They still name people after their profession in Wales. Our long lost but much loved cousin Roger, who started a life as the owner of a footwear business, was known universally as Roger the Shoe. Until he sold the shops and took up a smallholding, at which time he became, proudly, Roger the Pig.

Apparently there are perhaps 45,000 different English surnames, but most had their origins as one of these seven types.

Occupational

Occupational names identified people based on their job or position in society.

Calling a man “Thomas Carpenter” indicated that he worked with wood for a living, while someone named Knight bore a sword.

Other occupational names include Archer, Baker, Brewer, Butcher, Carter, Clark, Cooper, Cook, Dyer, Farmer, Faulkner, Fisher, Fuller, Gardener, Glover, Head, Hunt or Hunter, Judge, Mason, Page, Parker, Potter, Sawyer, Slater, Smith, Taylor, Thatcher, Turner, Weaver, Woodman, and Wright (or variations such as Cartwright and Wainwright) — and there are many more.

This kind of name also gave a clue about whom a servant worked for. Just adding an S to a name indicated a feudal relationship with someone else. So someone named Vickers might have been a servant to Mr. Vicker, and someone named Williams might either have served a William or been adopted by him.

From the obscure fact department: in medieval England, before the time of professional theater, craft guilds put on “mystery plays” (“mystery” meaning “miracle”), which told Bible stories and had a call-and-response style of singing. A participant’s surname — such as King, Lord, Virgin, or Death — may have reflected his or her role, which some people played for their whole life and then passed down to their eldest son.

Describing a personal characteristic

Some names, often adjectives, were based on nicknames that described a person. They may have described a person’s size (Short, Long, Little), coloring (Black, White, Green, or Red, which could also have evolved into “Reed”), or another character trait (Stern, Strong, Swift). Someone named Peacock might have been considered vain, and so on.

From an English place name

A last name may have pointed to where a person was born, lived, worked, or owned land. It might be from the name of a house, farm, hamlet, town, or county. Some examples: Bedford, Burton, Hamilton, Hampshire, Sutton. Writer Jack London’s ancestor, for example, probably hailed from London.

From the name of an estate

Those descended from landowners may have taken as their surname the name of their holdings, castle, manor, or estate, such as Ernle or Staunton. Windsor is a famous example — it was the surname George V adopted for the British royal family to replace their original German name Saxe-Coburg-Gotha during World War I, because they had a home at Windsor Castle. Another Royal anglicised his name from Battenberg (a small town in Germany) to Mountbatten for the same reason. The Queen’s current husband, Prince Philip, also adopted the name Mounbatten, even though he was originally Philip Schleswig-Holstein-Sonderburg-Glücksburg. Quite a mouthful.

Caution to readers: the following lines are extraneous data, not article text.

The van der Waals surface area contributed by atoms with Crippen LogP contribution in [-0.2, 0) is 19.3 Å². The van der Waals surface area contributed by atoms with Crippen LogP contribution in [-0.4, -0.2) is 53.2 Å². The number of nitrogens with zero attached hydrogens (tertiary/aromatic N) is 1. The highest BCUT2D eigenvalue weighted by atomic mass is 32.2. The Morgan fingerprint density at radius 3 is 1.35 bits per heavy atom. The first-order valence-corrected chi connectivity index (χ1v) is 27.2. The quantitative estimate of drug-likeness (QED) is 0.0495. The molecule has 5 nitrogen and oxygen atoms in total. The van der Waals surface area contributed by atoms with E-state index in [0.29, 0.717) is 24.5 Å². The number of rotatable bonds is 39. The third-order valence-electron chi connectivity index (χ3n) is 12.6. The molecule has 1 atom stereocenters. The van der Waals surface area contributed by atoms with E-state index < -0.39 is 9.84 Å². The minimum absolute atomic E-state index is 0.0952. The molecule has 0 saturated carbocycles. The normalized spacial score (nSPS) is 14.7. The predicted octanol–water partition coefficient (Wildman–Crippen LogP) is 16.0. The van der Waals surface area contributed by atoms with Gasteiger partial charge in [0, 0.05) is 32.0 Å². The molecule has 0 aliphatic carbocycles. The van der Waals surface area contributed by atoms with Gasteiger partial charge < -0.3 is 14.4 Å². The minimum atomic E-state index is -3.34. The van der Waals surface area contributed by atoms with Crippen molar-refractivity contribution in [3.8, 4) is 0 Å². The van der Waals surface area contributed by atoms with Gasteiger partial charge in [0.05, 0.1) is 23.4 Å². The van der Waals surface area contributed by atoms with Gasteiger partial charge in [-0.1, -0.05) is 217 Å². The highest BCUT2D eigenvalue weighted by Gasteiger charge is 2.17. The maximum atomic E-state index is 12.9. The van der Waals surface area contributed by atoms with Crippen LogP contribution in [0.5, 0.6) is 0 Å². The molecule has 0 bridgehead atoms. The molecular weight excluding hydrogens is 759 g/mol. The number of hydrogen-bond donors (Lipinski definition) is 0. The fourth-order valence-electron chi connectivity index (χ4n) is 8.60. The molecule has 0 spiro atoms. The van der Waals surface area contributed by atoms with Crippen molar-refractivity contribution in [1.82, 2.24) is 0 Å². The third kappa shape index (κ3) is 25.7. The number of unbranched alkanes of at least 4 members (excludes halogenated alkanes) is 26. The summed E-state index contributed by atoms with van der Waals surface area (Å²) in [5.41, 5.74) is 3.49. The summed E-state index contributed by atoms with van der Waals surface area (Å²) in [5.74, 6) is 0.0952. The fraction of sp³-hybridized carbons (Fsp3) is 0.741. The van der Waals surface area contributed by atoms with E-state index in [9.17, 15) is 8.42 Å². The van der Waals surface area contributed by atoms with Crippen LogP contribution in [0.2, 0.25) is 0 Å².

From a geographical feature of the landscape

Some examples are Bridge, Brooks, Bush, Camp, Fields, Forest, Greenwood, Grove, Hill, Knolles, Lake, Moore, Perry, Stone, Wold, Wood, and Woodruff. Author Margaret Atwood, for example, is probably descended from someone who lived “at the wood.”

Patronymic, matronymic, or ancestral

Patronymic surnames (those that come from a male given name) include Benson (“the son of Ben”), Davis, Dawson, Evans, Harris, Harrison, Jackson, Jones (which is Welsh for John), Nicholson, Richardson, Robinson, Rogers, Simpson, Stephenson, Thompson, Watson, and Wilson.

Matronymic ones, surnames derived from a female given name, include Molson (from Moll, for Mary), Madison (from Maud), Emmott (from Emma), and Marriott (from Mary).

Scottish clan names make up one distinct set of ancestral surnames. These include Armstrong, Cameron, Campbell, Crawford, Douglas, Forbes, Grant, Henderson, Hunter, MacDonald, and Stewart. Anyone with these names has Scottish heritage hiding in their history somewhere.

Signifying patronage

Some surnames honored a patron. Hickman was, literally, Hick’s man (Hick being a nickname for Richard). Kilpatrick was a follower of Patrick.

We have a coat of arms. Ner. Mind you, like "namign a star", we suspect everyone can have a coat of arms if they hunt on Google long enough ...

We have a coat of arms. Nyah nyah. It’s three eagle’s heads rampant, or something or other. Mind you, like “naming a star”, we suspect everyone can have a coat of arms if they hunt on Google long enough … We know more than a few people who own one square foot of Scotland and thus have a legal right to call themselves Laird. Which isn’t far from Lord. Which is only one step away from being bumped up to business class on international flights. Yes, we’re onto you.

And how the hell did we end up with the unusual name Yolland, Dear Reader, which we have been patiently spelling to people over the phone for half a lifetime?